Web testing is assuming an increasingly important role in Web engineering, as a result of the quality demands put onto modern Web-based systems and of the complexity of the involved technologies. Most of the existing works in Web testing are focused on the definition of novel testing techniques, while only limited effort was devoted to understanding the specific nature of Web faults. However, the performance of a new Web testing technique is strictly dependent on the classes of Web faults it addresses. In this paper, we describe the process followed in the construction of a Web fault taxonomy. We used an iterative, mixed top-down and bottom-up approach. An initial taxonomy was defined by analyzing the high level characteristics of Web applications. Then the taxonomy was subjected to several iterations of empirical validation. During each iteration the taxonomy was refined by analyzing real faults and mapping them onto the appropriate categories. Metrics collected during this process were used to ensure that in the final taxonomy bugs distribute quite evenly among fault categories; fault categories are not-too-big, not-too-small and not ambiguous. Testers can use our taxonomy to define test cases that target specific classes of Web faults, while researchers can use it to build fault seeding tools, to inject artificial Web faults into benchmark applications. The final taxonomy is publicly available for consultation: since it is organized as a Wiki page, it is also open to external contributions. We conducted a case study in which test cases have been derived from the taxonomy for a sample Web application. The case study indicates that the proposed taxonomy is very effective in directing the testing effort toward those test scenarios that have higher chances of revealing Web specific faults.

An Empirical Validation of a Web Fault Taxonomy and its Usage for Web Testing

Marchetto, Alessandro;Ricca, Filippo;Tonella, Paolo
2009

Abstract

Web testing is assuming an increasingly important role in Web engineering, as a result of the quality demands put onto modern Web-based systems and of the complexity of the involved technologies. Most of the existing works in Web testing are focused on the definition of novel testing techniques, while only limited effort was devoted to understanding the specific nature of Web faults. However, the performance of a new Web testing technique is strictly dependent on the classes of Web faults it addresses. In this paper, we describe the process followed in the construction of a Web fault taxonomy. We used an iterative, mixed top-down and bottom-up approach. An initial taxonomy was defined by analyzing the high level characteristics of Web applications. Then the taxonomy was subjected to several iterations of empirical validation. During each iteration the taxonomy was refined by analyzing real faults and mapping them onto the appropriate categories. Metrics collected during this process were used to ensure that in the final taxonomy bugs distribute quite evenly among fault categories; fault categories are not-too-big, not-too-small and not ambiguous. Testers can use our taxonomy to define test cases that target specific classes of Web faults, while researchers can use it to build fault seeding tools, to inject artificial Web faults into benchmark applications. The final taxonomy is publicly available for consultation: since it is organized as a Wiki page, it is also open to external contributions. We conducted a case study in which test cases have been derived from the taxonomy for a sample Web application. The case study indicates that the proposed taxonomy is very effective in directing the testing effort toward those test scenarios that have higher chances of revealing Web specific faults.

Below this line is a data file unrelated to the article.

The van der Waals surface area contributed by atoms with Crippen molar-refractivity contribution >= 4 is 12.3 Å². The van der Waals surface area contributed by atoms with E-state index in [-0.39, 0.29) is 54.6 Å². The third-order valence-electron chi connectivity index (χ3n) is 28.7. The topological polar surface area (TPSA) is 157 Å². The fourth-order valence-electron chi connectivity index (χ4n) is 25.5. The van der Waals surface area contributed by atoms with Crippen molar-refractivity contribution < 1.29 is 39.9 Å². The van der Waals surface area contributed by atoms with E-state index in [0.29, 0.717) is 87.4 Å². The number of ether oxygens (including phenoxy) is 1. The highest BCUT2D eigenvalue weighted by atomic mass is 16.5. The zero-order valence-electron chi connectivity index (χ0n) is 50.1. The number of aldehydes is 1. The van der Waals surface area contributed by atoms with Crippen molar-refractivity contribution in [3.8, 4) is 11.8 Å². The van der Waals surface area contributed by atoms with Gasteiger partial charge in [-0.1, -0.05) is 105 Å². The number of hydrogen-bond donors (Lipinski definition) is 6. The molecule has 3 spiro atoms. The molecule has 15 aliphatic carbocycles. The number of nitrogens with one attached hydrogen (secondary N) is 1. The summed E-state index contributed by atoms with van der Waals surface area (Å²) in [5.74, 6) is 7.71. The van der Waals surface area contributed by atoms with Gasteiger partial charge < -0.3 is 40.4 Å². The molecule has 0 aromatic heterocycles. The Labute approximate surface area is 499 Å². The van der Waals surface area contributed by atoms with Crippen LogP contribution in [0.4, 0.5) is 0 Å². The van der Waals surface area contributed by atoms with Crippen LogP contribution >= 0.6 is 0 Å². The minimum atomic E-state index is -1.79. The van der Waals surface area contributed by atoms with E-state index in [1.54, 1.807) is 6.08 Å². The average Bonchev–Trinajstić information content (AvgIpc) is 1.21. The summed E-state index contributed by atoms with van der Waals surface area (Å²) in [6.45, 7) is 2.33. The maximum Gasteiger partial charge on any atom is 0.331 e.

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Utilizza questo identificativo per citare o creare un link a questo documento: https://hdl.handle.net/11582/5073
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